Seems like we signed up to a en event we are not prepared for.
Like the time I signed up to a triathlon without even owning a bike.
Who would do such a thing right?
Well we did, and the triathlon is the environment and the bike is climate adaption.
In this article I reflect on how I overcame that challenge in triathlon, what research about climate adaptive research methods and complexity theory can inspire us to do so we don’t bonk out in the marathon of life. Specifically I reference climate adaptive methods research (Füssel 2007) and an interesting book Complexity (Mitchell 2009), and my own blunder to thunder in triathlon.
It has been said that complex systems are those whereby large networks of ‘things’ (with no central control and simple rules of operation) make complex (collective) behaviour, clever data processing and adaption via learning / evolving (Mitchell 2009). In the past, I used to race long triathlons (Ironman) which felt well describes this notion of complexity. From my bike chain tension to salt intake on the last half of my run, to training exhaustion to motivation mechanisms; it was seemingly a big group of elements, but the simplicity was I just had to get up every day with the alarm and swim, ride or run (or all three), put my smart watch on and get more aerodynamic in every discipline. It came down to practice and evolution of my muscle memory. Mitchell in her book on ‘Complexity’, summed it up to being a system of nontrivial emergent and self organising behaviours. I got input from my coaches, and then my body did what it could with my gait and V02 max.
I love thinking of this example in context to climate adaption and the seeming assumption that it is a set of ‘givens’, when in fact, as described in Integrated Research System for Sustainability Science, Füssel says that climate adaption is more about the accuracy of the assumptions (impact projects) which are unfortunately, very uncertain (because they are future based).
It is like my triathlon training; who knew what time I would bounce or crawl over the line at the race; even though I completed the training volume as required.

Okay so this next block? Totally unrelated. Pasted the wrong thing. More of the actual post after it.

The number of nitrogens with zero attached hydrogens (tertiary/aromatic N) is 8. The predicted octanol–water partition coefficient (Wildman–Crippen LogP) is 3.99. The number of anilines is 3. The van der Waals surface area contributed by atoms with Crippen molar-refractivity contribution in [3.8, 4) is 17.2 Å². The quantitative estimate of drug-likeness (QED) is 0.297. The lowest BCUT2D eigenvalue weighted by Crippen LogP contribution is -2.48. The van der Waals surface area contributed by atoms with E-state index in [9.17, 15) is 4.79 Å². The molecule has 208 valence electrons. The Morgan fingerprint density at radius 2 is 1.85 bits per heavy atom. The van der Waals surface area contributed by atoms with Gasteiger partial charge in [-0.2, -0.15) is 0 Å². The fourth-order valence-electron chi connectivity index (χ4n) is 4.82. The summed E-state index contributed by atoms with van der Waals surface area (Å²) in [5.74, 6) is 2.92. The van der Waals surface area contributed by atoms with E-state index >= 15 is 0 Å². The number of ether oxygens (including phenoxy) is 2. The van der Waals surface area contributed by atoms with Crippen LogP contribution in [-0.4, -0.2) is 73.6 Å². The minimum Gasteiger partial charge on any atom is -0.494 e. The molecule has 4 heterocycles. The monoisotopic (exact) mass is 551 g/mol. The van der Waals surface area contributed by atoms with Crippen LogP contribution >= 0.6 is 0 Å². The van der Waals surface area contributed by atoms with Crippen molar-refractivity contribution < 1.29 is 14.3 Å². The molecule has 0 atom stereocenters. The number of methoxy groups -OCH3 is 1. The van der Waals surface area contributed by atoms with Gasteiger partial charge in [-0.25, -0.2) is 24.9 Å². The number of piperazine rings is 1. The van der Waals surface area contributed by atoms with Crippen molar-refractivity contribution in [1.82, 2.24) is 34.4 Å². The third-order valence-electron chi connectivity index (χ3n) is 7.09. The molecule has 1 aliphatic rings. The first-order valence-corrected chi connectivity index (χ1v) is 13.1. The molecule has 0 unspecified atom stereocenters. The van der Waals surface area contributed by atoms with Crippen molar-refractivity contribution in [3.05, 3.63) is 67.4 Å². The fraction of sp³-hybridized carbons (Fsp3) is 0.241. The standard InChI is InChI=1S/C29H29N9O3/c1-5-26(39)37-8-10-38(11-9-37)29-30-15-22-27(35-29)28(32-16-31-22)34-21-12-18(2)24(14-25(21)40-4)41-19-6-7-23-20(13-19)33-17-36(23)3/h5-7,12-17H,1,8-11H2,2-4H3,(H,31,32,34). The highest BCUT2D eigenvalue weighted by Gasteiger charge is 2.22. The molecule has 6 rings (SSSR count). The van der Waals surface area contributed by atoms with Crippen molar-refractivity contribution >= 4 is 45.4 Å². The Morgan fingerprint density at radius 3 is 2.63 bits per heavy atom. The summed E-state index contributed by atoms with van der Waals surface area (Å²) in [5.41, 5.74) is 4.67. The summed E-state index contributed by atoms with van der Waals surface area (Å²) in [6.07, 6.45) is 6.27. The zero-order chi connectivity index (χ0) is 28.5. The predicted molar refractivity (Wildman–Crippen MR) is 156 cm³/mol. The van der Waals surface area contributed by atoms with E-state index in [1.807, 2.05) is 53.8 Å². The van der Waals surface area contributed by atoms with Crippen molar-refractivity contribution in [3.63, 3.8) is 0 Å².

Füssel conducted research comparing climate mitigation and adaption; coming up with the alike-ness that adaption is like the old risk management approach that we know from the past.
What Füssel, from the European Environment Agency, went to explain from his research about the risk management analogy, was that the big difference to risk management is that today there are unprecedented methodological challenges because of the uncertainty and complexity of the hazard of climate change.
Adaptation includes well established practices from disaster risk management (e.g. early-warning systems), coastal management (e.g. structural protection), resource management (e.g. water rights allocation), spatial planning (e.g. flood zone protection), urban planning (e.g. building codes), public health (e.g. disease surveillance), and agricultural outreach (e.g. seasonal forecasts). (Füssel 2007)
As Mitchell from the complexity approach well-suggests:
‘Linearity is a reductionist’s dream, and nonlinearity can sometimes be a reductionist’s nightmare.
It is suggested in Füssel’s literature, and also in meetings I attend from national to regional legislatures in environmental (waste, tax, innovation, bioeconomy) determinations, that there is still so much unknown about climate adaptive assurances - as much of the methodological literature comes from just a few limited regions of the world where science and academia have been charged with investigation. In addition, it has a massive volume of stakeholders involved. It was like when I went from basic jogging to triathlon and suddenly had an increase in complexity in my training gear, timing and approach. In fact the biggest challenge in triathlon training is not about DOING the training, it is about doing it so you don’t sabotage the next session.